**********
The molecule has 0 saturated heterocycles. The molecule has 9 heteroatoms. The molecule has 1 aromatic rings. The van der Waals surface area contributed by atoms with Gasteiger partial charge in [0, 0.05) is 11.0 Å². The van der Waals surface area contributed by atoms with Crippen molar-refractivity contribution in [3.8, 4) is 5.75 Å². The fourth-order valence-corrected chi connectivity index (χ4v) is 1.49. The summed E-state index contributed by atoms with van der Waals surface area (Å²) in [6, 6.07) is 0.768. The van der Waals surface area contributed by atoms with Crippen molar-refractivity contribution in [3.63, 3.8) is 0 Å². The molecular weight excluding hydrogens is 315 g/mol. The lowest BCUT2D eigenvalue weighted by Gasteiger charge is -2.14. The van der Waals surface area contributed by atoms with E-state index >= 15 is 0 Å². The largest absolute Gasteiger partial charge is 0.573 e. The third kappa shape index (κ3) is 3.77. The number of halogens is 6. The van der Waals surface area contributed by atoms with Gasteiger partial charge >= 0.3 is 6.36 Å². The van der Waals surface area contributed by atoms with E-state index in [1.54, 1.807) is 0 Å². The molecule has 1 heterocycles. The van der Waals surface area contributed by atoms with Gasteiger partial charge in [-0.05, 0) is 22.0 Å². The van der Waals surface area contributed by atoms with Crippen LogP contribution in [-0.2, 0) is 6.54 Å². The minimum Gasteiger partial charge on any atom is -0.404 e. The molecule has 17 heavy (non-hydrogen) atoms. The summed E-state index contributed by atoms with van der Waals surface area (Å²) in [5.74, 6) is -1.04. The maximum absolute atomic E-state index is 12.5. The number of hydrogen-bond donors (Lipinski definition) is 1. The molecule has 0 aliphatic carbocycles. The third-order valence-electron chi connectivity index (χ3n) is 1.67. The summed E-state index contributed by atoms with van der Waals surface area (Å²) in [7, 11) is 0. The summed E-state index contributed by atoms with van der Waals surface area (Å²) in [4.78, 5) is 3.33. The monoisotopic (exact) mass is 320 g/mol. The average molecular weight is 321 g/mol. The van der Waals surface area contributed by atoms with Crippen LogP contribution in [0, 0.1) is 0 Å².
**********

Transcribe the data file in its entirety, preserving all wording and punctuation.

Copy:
The molecule has 0 saturated heterocycles. The molecule has 9 heteroatoms. The molecule has 1 aromatic rings. The van der Waals surface area contributed by atoms with Gasteiger partial charge in [0, 0.05) is 11.0 Å². The van der Waals surface area contributed by atoms with Crippen molar-refractivity contribution in [3.8, 4) is 5.75 Å². The fourth-order valence-corrected chi connectivity index (χ4v) is 1.49. The summed E-state index contributed by atoms with van der Waals surface area (Å²) in [6, 6.07) is 0.768. The van der Waals surface area contributed by atoms with Crippen molar-refractivity contribution in [3.63, 3.8) is 0 Å². The molecular weight excluding hydrogens is 315 g/mol. The lowest BCUT2D eigenvalue weighted by Gasteiger charge is -2.14. The van der Waals surface area contributed by atoms with E-state index >= 15 is 0 Å². The largest absolute Gasteiger partial charge is 0.573 e. The third kappa shape index (κ3) is 3.77. The number of halogens is 6. The van der Waals surface area contributed by atoms with Gasteiger partial charge >= 0.3 is 6.36 Å². The van der Waals surface area contributed by atoms with E-state index in [1.54, 1.807) is 0 Å². The molecule has 1 heterocycles. The van der Waals surface area contributed by atoms with Gasteiger partial charge in [-0.05, 0) is 22.0 Å². The van der Waals surface area contributed by atoms with Crippen LogP contribution in [-0.2, 0) is 6.54 Å². The minimum Gasteiger partial charge on any atom is -0.404 e. The molecule has 17 heavy (non-hydrogen) atoms. The summed E-state index contributed by atoms with van der Waals surface area (Å²) in [5.74, 6) is -1.04. The maximum absolute atomic E-state index is 12.5. The number of hydrogen-bond donors (Lipinski definition) is 1. The molecule has 0 aliphatic carbocycles. The third-order valence-electron chi connectivity index (χ3n) is 1.67. The summed E-state index contributed by atoms with van der Waals surface area (Å²) in [7, 11) is 0. The summed E-state index contributed by atoms with van der Waals surface area (Å²) in [4.78, 5) is 3.33. The monoisotopic (exact) mass is 320 g/mol. The average molecular weight is 321 g/mol. The van der Waals surface area contributed by atoms with Crippen LogP contribution in [0, 0.1) is 0 Å².